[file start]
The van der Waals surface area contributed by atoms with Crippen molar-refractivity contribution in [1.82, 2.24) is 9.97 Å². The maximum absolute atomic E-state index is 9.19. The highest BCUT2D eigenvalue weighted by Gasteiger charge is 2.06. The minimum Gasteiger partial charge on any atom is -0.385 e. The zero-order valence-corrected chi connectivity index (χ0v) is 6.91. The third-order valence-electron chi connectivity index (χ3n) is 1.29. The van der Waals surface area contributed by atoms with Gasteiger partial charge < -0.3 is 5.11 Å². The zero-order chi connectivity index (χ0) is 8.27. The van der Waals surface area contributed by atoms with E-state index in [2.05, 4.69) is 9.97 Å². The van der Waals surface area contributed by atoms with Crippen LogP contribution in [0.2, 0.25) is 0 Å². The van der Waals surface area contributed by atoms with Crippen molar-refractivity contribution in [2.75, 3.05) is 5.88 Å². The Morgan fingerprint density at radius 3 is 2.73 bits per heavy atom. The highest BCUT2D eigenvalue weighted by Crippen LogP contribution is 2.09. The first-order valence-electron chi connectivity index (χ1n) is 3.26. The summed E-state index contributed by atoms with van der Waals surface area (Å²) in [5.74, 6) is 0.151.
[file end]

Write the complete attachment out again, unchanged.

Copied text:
The van der Waals surface area contributed by atoms with Crippen molar-refractivity contribution in [1.82, 2.24) is 9.97 Å². The maximum absolute atomic E-state index is 9.19. The highest BCUT2D eigenvalue weighted by Gasteiger charge is 2.06. The minimum Gasteiger partial charge on any atom is -0.385 e. The zero-order valence-corrected chi connectivity index (χ0v) is 6.91. The third-order valence-electron chi connectivity index (χ3n) is 1.29. The van der Waals surface area contributed by atoms with Gasteiger partial charge < -0.3 is 5.11 Å². The zero-order chi connectivity index (χ0) is 8.27. The van der Waals surface area contributed by atoms with E-state index in [2.05, 4.69) is 9.97 Å². The van der Waals surface area contributed by atoms with Crippen LogP contribution in [0.2, 0.25) is 0 Å². The van der Waals surface area contributed by atoms with Crippen molar-refractivity contribution in [2.75, 3.05) is 5.88 Å². The Morgan fingerprint density at radius 3 is 2.73 bits per heavy atom. The highest BCUT2D eigenvalue weighted by Crippen LogP contribution is 2.09. The first-order valence-electron chi connectivity index (χ1n) is 3.26. The summed E-state index contributed by atoms with van der Waals surface area (Å²) in [5.74, 6) is 0.151.